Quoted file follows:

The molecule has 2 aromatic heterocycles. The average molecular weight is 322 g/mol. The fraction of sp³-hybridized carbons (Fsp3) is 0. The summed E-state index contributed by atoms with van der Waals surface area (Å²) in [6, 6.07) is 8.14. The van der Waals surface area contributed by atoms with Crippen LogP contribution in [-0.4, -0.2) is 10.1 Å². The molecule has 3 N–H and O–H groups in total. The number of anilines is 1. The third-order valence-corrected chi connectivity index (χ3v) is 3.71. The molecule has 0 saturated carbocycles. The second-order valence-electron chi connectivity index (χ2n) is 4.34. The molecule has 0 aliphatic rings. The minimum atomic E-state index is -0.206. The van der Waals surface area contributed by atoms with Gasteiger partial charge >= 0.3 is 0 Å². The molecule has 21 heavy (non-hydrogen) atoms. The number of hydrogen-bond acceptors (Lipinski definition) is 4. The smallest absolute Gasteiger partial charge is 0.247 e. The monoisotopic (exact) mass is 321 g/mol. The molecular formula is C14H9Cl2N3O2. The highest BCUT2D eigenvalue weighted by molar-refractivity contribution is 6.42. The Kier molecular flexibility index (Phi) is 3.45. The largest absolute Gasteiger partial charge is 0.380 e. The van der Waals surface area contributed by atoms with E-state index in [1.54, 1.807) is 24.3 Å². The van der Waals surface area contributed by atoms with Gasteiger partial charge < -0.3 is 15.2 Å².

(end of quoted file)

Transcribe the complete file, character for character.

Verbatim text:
The molecule has 2 aromatic heterocycles. The average molecular weight is 322 g/mol. The fraction of sp³-hybridized carbons (Fsp3) is 0. The summed E-state index contributed by atoms with van der Waals surface area (Å²) in [6, 6.07) is 8.14. The van der Waals surface area contributed by atoms with Crippen LogP contribution in [-0.4, -0.2) is 10.1 Å². The molecule has 3 N–H and O–H groups in total. The number of anilines is 1. The third-order valence-corrected chi connectivity index (χ3v) is 3.71. The molecule has 0 saturated carbocycles. The second-order valence-electron chi connectivity index (χ2n) is 4.34. The molecule has 0 aliphatic rings. The minimum atomic E-state index is -0.206. The van der Waals surface area contributed by atoms with Gasteiger partial charge >= 0.3 is 0 Å². The molecule has 21 heavy (non-hydrogen) atoms. The number of hydrogen-bond acceptors (Lipinski definition) is 4. The smallest absolute Gasteiger partial charge is 0.247 e. The monoisotopic (exact) mass is 321 g/mol. The molecular formula is C14H9Cl2N3O2. The highest BCUT2D eigenvalue weighted by molar-refractivity contribution is 6.42. The Kier molecular flexibility index (Phi) is 3.45. The largest absolute Gasteiger partial charge is 0.380 e. The van der Waals surface area contributed by atoms with E-state index in [1.54, 1.807) is 24.3 Å². The van der Waals surface area contributed by atoms with Gasteiger partial charge < -0.3 is 15.2 Å².